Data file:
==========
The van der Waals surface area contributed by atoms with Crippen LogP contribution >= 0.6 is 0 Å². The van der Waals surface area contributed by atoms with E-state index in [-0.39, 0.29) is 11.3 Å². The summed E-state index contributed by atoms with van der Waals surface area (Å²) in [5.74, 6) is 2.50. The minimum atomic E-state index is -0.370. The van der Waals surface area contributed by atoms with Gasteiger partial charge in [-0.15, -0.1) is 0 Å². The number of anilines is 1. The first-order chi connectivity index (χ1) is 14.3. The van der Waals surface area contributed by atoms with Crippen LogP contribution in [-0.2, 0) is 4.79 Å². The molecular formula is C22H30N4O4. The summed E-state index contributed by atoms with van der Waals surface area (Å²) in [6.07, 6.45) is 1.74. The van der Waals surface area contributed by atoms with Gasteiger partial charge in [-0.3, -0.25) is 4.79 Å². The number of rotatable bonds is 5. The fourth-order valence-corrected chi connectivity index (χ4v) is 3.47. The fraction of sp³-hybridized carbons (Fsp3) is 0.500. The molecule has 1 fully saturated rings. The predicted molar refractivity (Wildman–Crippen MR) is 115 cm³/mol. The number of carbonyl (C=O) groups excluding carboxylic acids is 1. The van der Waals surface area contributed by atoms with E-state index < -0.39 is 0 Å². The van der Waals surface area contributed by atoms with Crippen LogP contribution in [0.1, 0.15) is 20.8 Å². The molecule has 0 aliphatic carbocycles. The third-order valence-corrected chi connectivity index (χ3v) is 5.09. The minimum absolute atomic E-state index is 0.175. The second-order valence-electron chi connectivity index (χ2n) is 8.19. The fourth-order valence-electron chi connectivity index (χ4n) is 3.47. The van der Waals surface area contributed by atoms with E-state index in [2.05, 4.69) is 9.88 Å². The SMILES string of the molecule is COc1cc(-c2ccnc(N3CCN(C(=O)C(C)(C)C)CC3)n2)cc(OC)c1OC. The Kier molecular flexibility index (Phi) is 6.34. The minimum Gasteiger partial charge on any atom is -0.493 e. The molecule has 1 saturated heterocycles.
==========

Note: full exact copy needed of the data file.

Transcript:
The van der Waals surface area contributed by atoms with Crippen LogP contribution >= 0.6 is 0 Å². The van der Waals surface area contributed by atoms with E-state index in [-0.39, 0.29) is 11.3 Å². The summed E-state index contributed by atoms with van der Waals surface area (Å²) in [5.74, 6) is 2.50. The minimum atomic E-state index is -0.370. The van der Waals surface area contributed by atoms with Gasteiger partial charge in [-0.15, -0.1) is 0 Å². The number of anilines is 1. The first-order chi connectivity index (χ1) is 14.3. The van der Waals surface area contributed by atoms with Crippen LogP contribution in [-0.2, 0) is 4.79 Å². The molecular formula is C22H30N4O4. The summed E-state index contributed by atoms with van der Waals surface area (Å²) in [6.07, 6.45) is 1.74. The van der Waals surface area contributed by atoms with Gasteiger partial charge in [-0.3, -0.25) is 4.79 Å². The number of rotatable bonds is 5. The fourth-order valence-corrected chi connectivity index (χ4v) is 3.47. The fraction of sp³-hybridized carbons (Fsp3) is 0.500. The molecule has 1 fully saturated rings. The predicted molar refractivity (Wildman–Crippen MR) is 115 cm³/mol. The number of carbonyl (C=O) groups excluding carboxylic acids is 1. The van der Waals surface area contributed by atoms with E-state index < -0.39 is 0 Å². The van der Waals surface area contributed by atoms with Crippen LogP contribution in [0.1, 0.15) is 20.8 Å². The molecule has 0 aliphatic carbocycles. The third-order valence-corrected chi connectivity index (χ3v) is 5.09. The minimum absolute atomic E-state index is 0.175. The second-order valence-electron chi connectivity index (χ2n) is 8.19. The fourth-order valence-electron chi connectivity index (χ4n) is 3.47. The van der Waals surface area contributed by atoms with E-state index in [2.05, 4.69) is 9.88 Å². The SMILES string of the molecule is COc1cc(-c2ccnc(N3CCN(C(=O)C(C)(C)C)CC3)n2)cc(OC)c1OC. The Kier molecular flexibility index (Phi) is 6.34. The minimum Gasteiger partial charge on any atom is -0.493 e. The molecule has 1 saturated heterocycles.